“Dr. Monday is constantly looking for an answer or new medication,” Christine said. “She is great at taking feedback from patients and advocating for patients with health insurers and drug companies about new medications.”
Christine is most pleased that her current medication is specifically designed to treat migraines.
Setting herself up for success
Christine has learned to advocate for herself and created a “toolbox” that can prevent or provide relief from migraines. This has been an evolving process for 25 years. Christine has not been to the ER for migraines since she started seeing Monday.
- Ice for pain
- Heat for pain or comfort
- Prescription sunglasses to decrease light
- Ear plugs
- Tennis ball
- Foam roller/therapy ball to roll out sore muscles
- Water — stay hydrated
- Mouthguard — grinding, clenching
- Monitor allergies
- Calendar to track hormone cycle, eating and sleeping patterns, allergies
- Bedroom — cool, dark (blackout curtains) side sleep with support, no clutter, good mattress
- Exercise — know when to stop and when your movement isn’t working for you
“I have to be proactive and in touch with what my body is trying to tell me,” Christine said. “I want to ignore those signs of the migraine rolling in, but if I do, my body will win and shut me down. The more I listen to it, the more I can put on my plate and accomplish.”
Christine never thought she’d get to this point regarding her frequency of migraines. Today, she gets migraines about every other week. Travel can also trigger a migraine, but she’s learned the best way to manage them by planning ahead to avoid her migraine triggers.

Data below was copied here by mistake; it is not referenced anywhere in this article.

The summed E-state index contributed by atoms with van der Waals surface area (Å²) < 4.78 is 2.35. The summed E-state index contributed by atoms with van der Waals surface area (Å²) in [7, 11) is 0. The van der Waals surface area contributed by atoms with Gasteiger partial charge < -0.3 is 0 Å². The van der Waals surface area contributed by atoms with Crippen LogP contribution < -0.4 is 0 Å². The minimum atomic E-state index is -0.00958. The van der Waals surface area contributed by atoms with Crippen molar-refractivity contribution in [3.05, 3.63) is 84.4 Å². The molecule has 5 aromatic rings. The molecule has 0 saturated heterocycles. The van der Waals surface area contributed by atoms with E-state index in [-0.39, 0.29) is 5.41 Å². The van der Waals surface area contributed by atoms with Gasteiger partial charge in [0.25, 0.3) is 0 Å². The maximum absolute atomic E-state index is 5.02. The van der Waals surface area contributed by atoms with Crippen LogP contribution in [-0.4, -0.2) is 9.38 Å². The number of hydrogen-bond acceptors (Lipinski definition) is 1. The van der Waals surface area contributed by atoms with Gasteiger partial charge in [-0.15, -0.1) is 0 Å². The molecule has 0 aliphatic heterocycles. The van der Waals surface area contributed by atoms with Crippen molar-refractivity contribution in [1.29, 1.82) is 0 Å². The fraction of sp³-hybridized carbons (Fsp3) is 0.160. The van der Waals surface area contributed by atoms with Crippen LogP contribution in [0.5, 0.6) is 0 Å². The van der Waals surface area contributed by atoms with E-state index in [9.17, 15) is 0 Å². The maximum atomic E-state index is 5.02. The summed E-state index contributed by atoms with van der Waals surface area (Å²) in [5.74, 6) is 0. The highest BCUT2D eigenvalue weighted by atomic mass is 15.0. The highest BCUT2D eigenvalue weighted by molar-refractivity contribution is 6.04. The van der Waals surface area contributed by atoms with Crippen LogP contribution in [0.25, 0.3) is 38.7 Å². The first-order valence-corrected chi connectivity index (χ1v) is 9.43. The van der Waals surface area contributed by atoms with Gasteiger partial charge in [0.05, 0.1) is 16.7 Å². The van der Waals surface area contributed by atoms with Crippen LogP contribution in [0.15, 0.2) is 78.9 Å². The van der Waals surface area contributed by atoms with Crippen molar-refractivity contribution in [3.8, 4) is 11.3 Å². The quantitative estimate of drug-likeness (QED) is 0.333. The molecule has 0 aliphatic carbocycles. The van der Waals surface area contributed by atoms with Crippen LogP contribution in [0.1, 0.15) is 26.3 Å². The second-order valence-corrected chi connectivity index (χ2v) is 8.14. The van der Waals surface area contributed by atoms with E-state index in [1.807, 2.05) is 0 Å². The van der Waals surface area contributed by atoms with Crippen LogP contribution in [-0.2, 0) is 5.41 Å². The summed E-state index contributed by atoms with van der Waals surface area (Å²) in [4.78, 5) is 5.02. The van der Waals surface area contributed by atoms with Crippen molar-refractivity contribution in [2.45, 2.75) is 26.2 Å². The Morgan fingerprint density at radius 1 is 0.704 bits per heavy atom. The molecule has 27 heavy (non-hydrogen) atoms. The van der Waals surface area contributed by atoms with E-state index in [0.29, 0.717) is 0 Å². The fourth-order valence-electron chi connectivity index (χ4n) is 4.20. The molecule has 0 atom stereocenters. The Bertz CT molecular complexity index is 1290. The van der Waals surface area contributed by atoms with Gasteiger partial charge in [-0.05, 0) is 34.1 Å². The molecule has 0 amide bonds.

“I’m so appreciative of all the things Dr. Monday has done,” Christine said. “Migraine patients don’t like to talk about their pain, the frustration, the guilt, and the things they can’t accomplish. She understands what the migraine patient journey is like and makes you feel comfortable about opening up with those things.”
Ryan’s personal toolbox:
- Prioritize sleep
- Manage stress
- Prioritize your energy:
- Plan how to use energy throughout the day/week
- Take a nap without guilt
- Monitor working days/time from home
- Adjust driving time with low traffic or carpool
- Don’t skip meals
- Advocate for yourself:
- Don’t suffer in silence
- Tell people what you need
- Say “no” without an explanation
Advice for others
One of the most important pieces of advice Christine can offer to those who suffer from migraines is to be patient with yourself. She stresses the importance of seeing a neurologist, who understands the big picture.
“You also need to be patient with finding a good provider,” Christine continued. “You’re going to have to keep trying, but definitely start with a neurologist.”
During the times over the years when Christine was not able to do all the things she wanted to do because of migraines, she felt frustrated and exhausted. The mom-guilt also plagued her.
“Feelings of guilt don’t serve us well,” Christine said. “When I asked my daughter of her memories of those times, she remembered me as being really strong. ‘I didn’t see you missing out, I was a teenager. I love how you’re using the term “toolbox” and not “crutch.”’”
Monday offers her own advice for migraine sufferers:
- Take control and manage your triggers.
- Share your journey with family and friends to enhance their understanding of your limitations.
- Keep a calendar, or download an app, to track your headaches.
- See your physician if you find yourself taking over-the-counter medication more than once a week to manage symptoms.
- Do not suffer in silence. Migraines are common and very treatable.